Stuck with my internal monologue clamouring for my attention, as usual, one night recently I realised something about the choices we make. It was an odd night; I had just been on a performing weekend away from home, with my housemate whom I hadn’t really seen to talk to properly for a good while before then. We had a hard time returning to our giggly private wavelength after working apart for so long, and actually spent most of the recent past bickering. Not that that’s uncomfortable territory to us, but it was decidedly less jovial than the norm.
Going through the necessary post-battle catch-up chat that inevitably always leads to bigger picture discussion in a generous gesture of late-night passionate, amateur philosophising, the monologue was watching her mouth move as we talked about things that were now completely off-topic, irrelevant to how we had been behaving and feeling, of course proffered in peace, suggesting that actually, behind the battle that must have been blind confusion, we had true time for each other – making time for the irrelvant seems to be a massive action in our lives these days. I can’t remember the last time we decided to allow ourselves to play computer games and not talk about work. It is only a decision, after all.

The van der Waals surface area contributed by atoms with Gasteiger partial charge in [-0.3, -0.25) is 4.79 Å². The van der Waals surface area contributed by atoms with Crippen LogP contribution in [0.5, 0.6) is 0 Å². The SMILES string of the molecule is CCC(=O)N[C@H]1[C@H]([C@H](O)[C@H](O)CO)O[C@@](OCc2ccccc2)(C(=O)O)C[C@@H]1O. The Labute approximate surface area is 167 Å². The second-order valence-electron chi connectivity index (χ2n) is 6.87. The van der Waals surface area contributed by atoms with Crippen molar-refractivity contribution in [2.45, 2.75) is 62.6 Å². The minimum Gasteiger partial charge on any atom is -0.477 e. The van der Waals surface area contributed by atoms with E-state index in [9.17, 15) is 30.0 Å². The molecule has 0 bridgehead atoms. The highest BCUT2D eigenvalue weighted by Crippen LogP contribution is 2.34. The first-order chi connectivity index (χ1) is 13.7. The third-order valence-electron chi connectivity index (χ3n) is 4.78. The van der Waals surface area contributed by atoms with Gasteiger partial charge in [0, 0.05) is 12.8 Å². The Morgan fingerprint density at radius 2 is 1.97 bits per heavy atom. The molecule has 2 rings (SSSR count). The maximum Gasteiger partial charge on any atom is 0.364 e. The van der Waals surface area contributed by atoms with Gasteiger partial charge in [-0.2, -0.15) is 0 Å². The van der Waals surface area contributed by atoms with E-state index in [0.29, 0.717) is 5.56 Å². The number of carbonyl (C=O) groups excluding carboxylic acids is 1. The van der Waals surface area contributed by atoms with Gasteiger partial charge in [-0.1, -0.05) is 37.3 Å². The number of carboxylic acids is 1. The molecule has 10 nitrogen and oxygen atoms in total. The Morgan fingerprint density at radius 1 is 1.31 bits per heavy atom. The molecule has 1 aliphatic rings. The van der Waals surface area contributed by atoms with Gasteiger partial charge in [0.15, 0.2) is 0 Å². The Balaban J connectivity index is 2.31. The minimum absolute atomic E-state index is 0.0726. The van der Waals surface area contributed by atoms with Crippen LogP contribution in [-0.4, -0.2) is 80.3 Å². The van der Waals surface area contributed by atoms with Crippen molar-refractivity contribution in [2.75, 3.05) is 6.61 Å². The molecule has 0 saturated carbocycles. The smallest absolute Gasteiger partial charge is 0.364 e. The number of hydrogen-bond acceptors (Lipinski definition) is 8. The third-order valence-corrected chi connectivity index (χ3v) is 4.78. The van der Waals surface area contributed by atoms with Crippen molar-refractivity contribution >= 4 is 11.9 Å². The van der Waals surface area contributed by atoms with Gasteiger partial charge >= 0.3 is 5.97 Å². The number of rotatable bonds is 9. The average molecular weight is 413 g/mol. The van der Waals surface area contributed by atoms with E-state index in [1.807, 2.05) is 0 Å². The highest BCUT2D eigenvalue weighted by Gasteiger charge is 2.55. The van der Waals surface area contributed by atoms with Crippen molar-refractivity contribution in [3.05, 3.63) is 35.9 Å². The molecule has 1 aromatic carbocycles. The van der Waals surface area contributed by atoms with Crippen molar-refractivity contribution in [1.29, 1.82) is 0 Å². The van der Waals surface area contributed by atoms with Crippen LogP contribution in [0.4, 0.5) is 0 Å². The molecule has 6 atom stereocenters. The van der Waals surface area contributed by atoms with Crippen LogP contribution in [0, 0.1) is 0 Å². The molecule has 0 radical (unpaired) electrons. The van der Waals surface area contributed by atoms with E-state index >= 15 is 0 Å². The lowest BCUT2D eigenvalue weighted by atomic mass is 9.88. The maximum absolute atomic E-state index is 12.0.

The monologue was watching her talk in that post- period, the frustration-exhausted thankfulness going through the motions of chattering out that stressed energy, and it said, “You care what she thinks. That’s why you’re still here. That’s why you’ve argued. You would have walked away otherwise.” And that was such a comforting reminder – that the reason this had been a long, bumpy process was that we were each being so careful and so thorough, not wanting to let go of either our own principles or each other’s. Wanting to acknowledge every passing thought and experience it fully, talk it out fully. And all the little comments along the way had been known as the cads that they were. We had been getting on with this situation in the best way possible – letting it exist but not consume.
It is so easy to dismiss the things or people that provide us with something important, when you feel for a moment that they are not providing it. You can get defensive and choose to forget all the other times that they have had your back, have seconded you, laughed with you, in the first instance that they don’t. But everyone else is just as complex as I am, and as wanting, as ambitious, as proud. Or, at least, I have to allow them to be. We could all do with flexing our independent personalities every now and then.
What is it that you hold onto most stubbornly? What friendly decisions have you made?